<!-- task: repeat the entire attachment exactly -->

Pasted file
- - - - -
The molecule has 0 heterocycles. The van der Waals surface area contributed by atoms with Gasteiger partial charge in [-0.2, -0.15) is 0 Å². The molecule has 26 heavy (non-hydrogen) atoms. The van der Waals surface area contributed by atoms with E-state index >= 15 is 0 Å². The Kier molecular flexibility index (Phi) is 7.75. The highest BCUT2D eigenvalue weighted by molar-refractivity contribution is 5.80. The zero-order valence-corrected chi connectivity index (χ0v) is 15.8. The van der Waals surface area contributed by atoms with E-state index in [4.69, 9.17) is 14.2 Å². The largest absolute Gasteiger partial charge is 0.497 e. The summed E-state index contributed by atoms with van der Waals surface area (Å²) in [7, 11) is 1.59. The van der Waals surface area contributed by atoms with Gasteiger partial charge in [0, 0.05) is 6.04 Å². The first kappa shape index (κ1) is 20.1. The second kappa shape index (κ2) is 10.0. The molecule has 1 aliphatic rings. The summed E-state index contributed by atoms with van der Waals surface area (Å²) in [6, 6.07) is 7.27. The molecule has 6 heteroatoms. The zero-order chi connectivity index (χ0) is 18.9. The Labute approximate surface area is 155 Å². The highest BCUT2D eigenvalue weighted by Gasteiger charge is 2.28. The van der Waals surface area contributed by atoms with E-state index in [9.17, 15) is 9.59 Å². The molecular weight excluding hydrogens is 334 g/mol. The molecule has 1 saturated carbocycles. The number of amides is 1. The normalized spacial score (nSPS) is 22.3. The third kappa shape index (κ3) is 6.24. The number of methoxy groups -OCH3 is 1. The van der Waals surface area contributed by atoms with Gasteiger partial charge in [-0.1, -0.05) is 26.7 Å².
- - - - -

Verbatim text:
The molecule has 0 heterocycles. The van der Waals surface area contributed by atoms with Gasteiger partial charge in [-0.2, -0.15) is 0 Å². The molecule has 26 heavy (non-hydrogen) atoms. The van der Waals surface area contributed by atoms with E-state index >= 15 is 0 Å². The Kier molecular flexibility index (Phi) is 7.75. The highest BCUT2D eigenvalue weighted by molar-refractivity contribution is 5.80. The zero-order valence-corrected chi connectivity index (χ0v) is 15.8. The van der Waals surface area contributed by atoms with E-state index in [4.69, 9.17) is 14.2 Å². The largest absolute Gasteiger partial charge is 0.497 e. The summed E-state index contributed by atoms with van der Waals surface area (Å²) in [7, 11) is 1.59. The van der Waals surface area contributed by atoms with Gasteiger partial charge in [0, 0.05) is 6.04 Å². The first kappa shape index (κ1) is 20.1. The second kappa shape index (κ2) is 10.0. The molecule has 1 aliphatic rings. The summed E-state index contributed by atoms with van der Waals surface area (Å²) in [6, 6.07) is 7.27. The molecule has 6 heteroatoms. The zero-order chi connectivity index (χ0) is 18.9. The Labute approximate surface area is 155 Å². The highest BCUT2D eigenvalue weighted by Gasteiger charge is 2.28. The van der Waals surface area contributed by atoms with E-state index in [9.17, 15) is 9.59 Å². The molecular weight excluding hydrogens is 334 g/mol. The molecule has 1 saturated carbocycles. The number of amides is 1. The normalized spacial score (nSPS) is 22.3. The third kappa shape index (κ3) is 6.24. The number of methoxy groups -OCH3 is 1. The van der Waals surface area contributed by atoms with Gasteiger partial charge in [-0.1, -0.05) is 26.7 Å².